This subaward will fund the Container for Life project as well as ACT community classes. ACT stands for Antidote, CPR and Tourniquet. The Community Health nurses and community paramedics will offer important classes on reversing overdoses using Narcan, compression-only bystander CPR and in-the-field tourniquet use to stop critical bleeds (i.e. fishing or hunting accidents, car or ATV accidents, etc.). These classes will begin later this summer.
Who is championing the Container for Life cause already and what messages are they hoping to share?
Ray Sheldon Jr. and Rhonda Gobin are our two Container for Life champions. Ray said, “We have to think about the larger picture. If I have to go to a new medical provider or for some reason have to go to a different hospital than Providence, say Overlake or Evergreen, then I can grab the container. It has all my important medical information in it and is readily accessible to go where I go. It’s a win-win.”
Rhonda shared, “Not everyone has access to get a Life Alert. Knowing that I live alone and my information is there if it is needed. It gives me lots of assurance and confidence in the EMTs. I’d advise my fellow elders to not be afraid and try something new. Trust in this program because it is good. This makes me feel safe. I have had many good experiences with Tulalip Bay Fire. This Container for Life would have saved my grandmas life and many other people’s lives. We have attended so many funerals that we should never had to if they had this.”
How can interested individuals and/or families participate?
KICK-OFF distribution event: Friday June 16th at 3pm, come by the Tulalip Bay Fire Department to learn about the project, receive a Container for Life kit and meet the teams! This is a family-friendly event. We will serve BBQ foods. We will also have TPD Community Outreach there with the canine unit and the Emergency Preparedness Coordinator to engage with the community.
After the distribution event, we will have Containers for Life kits available for pick-up both at the TBFD and Community Health buildings. In addition, EMS teams will have kits for distribution while they work in the field.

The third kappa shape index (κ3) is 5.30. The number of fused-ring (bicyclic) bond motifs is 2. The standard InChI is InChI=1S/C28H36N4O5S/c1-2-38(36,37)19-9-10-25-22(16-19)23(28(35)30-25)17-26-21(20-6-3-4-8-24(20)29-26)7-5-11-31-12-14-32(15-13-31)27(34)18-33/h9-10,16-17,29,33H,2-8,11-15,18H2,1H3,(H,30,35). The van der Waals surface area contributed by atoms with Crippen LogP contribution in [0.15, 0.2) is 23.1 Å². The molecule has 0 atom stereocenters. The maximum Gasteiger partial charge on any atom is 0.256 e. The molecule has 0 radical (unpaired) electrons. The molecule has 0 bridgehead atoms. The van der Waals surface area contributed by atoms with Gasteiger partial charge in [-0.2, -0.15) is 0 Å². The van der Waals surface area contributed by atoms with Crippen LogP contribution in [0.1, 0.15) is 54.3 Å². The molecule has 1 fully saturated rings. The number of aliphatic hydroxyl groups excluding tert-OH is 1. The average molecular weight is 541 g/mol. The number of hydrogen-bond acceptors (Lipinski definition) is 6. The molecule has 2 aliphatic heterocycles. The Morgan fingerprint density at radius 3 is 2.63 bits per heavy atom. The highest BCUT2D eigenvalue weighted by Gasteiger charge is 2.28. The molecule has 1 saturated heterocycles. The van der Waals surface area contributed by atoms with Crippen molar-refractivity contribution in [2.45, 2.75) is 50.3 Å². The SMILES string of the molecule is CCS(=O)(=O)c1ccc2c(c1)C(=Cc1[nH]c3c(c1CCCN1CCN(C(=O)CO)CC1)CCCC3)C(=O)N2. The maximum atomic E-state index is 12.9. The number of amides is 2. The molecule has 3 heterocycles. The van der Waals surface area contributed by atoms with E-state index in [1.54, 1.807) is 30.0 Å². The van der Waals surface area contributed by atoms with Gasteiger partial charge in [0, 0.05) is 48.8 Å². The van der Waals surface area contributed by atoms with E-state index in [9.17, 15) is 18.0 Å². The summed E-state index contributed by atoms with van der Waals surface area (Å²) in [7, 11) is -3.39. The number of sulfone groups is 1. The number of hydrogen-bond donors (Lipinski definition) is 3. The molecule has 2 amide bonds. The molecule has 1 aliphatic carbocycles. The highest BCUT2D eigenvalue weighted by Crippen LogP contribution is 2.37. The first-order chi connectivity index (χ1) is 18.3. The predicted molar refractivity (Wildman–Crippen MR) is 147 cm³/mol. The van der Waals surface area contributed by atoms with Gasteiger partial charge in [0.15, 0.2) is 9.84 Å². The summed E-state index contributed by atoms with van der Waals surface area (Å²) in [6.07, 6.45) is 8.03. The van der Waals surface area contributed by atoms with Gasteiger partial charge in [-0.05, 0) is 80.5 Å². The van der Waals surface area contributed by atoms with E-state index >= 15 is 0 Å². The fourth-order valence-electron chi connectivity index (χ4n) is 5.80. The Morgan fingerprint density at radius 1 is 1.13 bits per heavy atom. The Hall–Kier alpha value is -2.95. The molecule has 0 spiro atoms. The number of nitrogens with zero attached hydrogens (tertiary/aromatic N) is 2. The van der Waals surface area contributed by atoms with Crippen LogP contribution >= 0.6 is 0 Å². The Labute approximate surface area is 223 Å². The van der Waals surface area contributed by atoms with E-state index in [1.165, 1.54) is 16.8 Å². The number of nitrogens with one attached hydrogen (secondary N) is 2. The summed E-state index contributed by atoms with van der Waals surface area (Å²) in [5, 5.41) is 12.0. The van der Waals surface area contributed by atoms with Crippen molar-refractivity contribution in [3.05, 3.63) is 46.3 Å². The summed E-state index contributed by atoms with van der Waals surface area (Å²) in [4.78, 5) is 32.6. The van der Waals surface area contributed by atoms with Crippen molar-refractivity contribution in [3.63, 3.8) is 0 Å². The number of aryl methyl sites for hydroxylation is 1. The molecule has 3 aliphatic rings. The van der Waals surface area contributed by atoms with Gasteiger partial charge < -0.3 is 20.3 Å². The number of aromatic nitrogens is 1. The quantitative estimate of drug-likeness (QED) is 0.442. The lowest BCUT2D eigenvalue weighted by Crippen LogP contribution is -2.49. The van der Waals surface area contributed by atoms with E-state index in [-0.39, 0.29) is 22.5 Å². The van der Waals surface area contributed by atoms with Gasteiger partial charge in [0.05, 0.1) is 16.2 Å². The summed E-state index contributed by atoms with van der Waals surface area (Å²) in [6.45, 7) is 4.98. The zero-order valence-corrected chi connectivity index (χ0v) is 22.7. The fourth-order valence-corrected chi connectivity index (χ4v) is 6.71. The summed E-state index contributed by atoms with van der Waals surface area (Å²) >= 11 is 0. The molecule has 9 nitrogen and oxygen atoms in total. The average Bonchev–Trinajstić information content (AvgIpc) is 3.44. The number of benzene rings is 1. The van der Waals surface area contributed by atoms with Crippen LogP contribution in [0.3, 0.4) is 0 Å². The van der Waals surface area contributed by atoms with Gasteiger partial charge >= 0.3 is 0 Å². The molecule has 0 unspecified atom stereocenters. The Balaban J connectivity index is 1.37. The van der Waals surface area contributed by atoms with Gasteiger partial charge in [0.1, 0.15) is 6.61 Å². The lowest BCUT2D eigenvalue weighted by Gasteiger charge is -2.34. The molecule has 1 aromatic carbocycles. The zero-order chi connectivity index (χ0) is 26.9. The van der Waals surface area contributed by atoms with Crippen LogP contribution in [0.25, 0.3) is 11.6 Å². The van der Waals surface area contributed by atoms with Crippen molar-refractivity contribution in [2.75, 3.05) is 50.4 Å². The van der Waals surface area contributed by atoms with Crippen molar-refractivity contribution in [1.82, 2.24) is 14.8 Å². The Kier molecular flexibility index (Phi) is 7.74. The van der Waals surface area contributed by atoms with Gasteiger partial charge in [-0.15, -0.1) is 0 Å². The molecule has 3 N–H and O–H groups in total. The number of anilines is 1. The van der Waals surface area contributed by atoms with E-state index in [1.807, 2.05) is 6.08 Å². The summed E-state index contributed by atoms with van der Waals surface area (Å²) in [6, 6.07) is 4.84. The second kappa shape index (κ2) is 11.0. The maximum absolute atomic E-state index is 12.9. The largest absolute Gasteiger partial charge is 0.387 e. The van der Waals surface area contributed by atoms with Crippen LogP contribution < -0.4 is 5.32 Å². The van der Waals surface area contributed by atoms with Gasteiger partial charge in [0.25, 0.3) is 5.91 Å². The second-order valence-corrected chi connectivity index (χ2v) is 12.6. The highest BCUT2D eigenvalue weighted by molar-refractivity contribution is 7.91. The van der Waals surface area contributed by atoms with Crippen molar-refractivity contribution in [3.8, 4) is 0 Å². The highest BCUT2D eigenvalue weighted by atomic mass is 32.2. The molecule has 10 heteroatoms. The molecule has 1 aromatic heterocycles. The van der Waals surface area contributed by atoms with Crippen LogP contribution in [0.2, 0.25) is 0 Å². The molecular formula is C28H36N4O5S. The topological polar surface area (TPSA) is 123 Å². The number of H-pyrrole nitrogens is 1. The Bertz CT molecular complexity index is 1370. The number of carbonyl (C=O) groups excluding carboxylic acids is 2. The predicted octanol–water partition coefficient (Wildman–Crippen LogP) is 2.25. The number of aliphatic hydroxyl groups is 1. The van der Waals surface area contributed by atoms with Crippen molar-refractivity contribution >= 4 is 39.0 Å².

Community Health can be contacted for additional information at 360.716.5662 option 5.
Each Container for Life kits will include:
The Container for Life vial
A branded magnet for the refrigerator
A branded window cling for a front facing door or window
2 medical information forms
An instruction card explaining how to use all of the above items
With the popular rise of sports betting and modern technology expanding the accessibility of gambling, experts are becoming concerned and are raising awareness about the progression of gambling addiction.
According to the Evergreen Council on Problem Gambling, problem gambling is a serious health issue affecting between 80,000 and 160,000 Washington State residents, or 2 to 4 percent of adults and 8 to 9 percent of adolescents and young adults. In 2020, Washington’s net gambling receipts exceeded $3 billion.
Tulalip’s Problem Gambling program helps mitigate this problem within the tribe by providing numerous resources for tribal members. The program offers services such as counseling, referrals, treatment, consultation for interventions, and community-wide events and activities such as Positive Day of Action, training for Wellness Court, a youth summit, the Problem Gambling Dinner, and a Holiday Kick-Off event to bring the community together and raise awareness of gambling addiction.
On March 27th, the Tulalip Tribes Problem Gambling Program and dozens of community members joined together at the Tulalip Resort Casino to celebrate and support the continued progress and sobriety of gambling addicts and their families. Traditional prayers and drumming filled the room to bless and open the event. The evening featured a comedic act from Tonia Jo Hall, a performance by the 206 singers, and gambling recovery speakers.
Tribal member Theodore (Theo) Sam, of Gambler’s Anonymous, shared his story of the slow progression of his gambling addiction. He discussed how it can start with a few small bets and quickly spin out of control. His addiction grew to the point where he took out loans, borrowed money from people around him, sold things in his home, and missed many family events and holidays. Eventually, gambling consumed his life. He lost everything, including his four daughters, and became suicidal.
Theo is now over two years sober, with custody of his children, and in a stable home environment. He has goals to open his own espresso stand and make a name for himself. Throughout his story, his daughters remained at his side in support of him and his recovery. He looked at them and apologized for all the pain he had caused.
“We have to make a choice every day. I used to think gambling would make my dreams come true. But now, I can’t believe the progress I’ve made by admitting I have a problem. My life is finally back on track. Giving up gambling was one of the best things I could’ve done for myself and my family,” Theo said.
One of the community members who had previously heard Theo’s story, was so moved by his perseverance that he gifted Theo with a bear tooth.
As the evening concluded, participants rejoiced in the strength of our people, the ability to overcome, and hopes for the future.
The Tulalip Problem Gambling Program continues to assist individuals and family members through recovery, allowing them to resume their life with a renewed sense of balance, health, responsibility, and purpose. For more information, please get in touch with Sarah at 360-716-4400.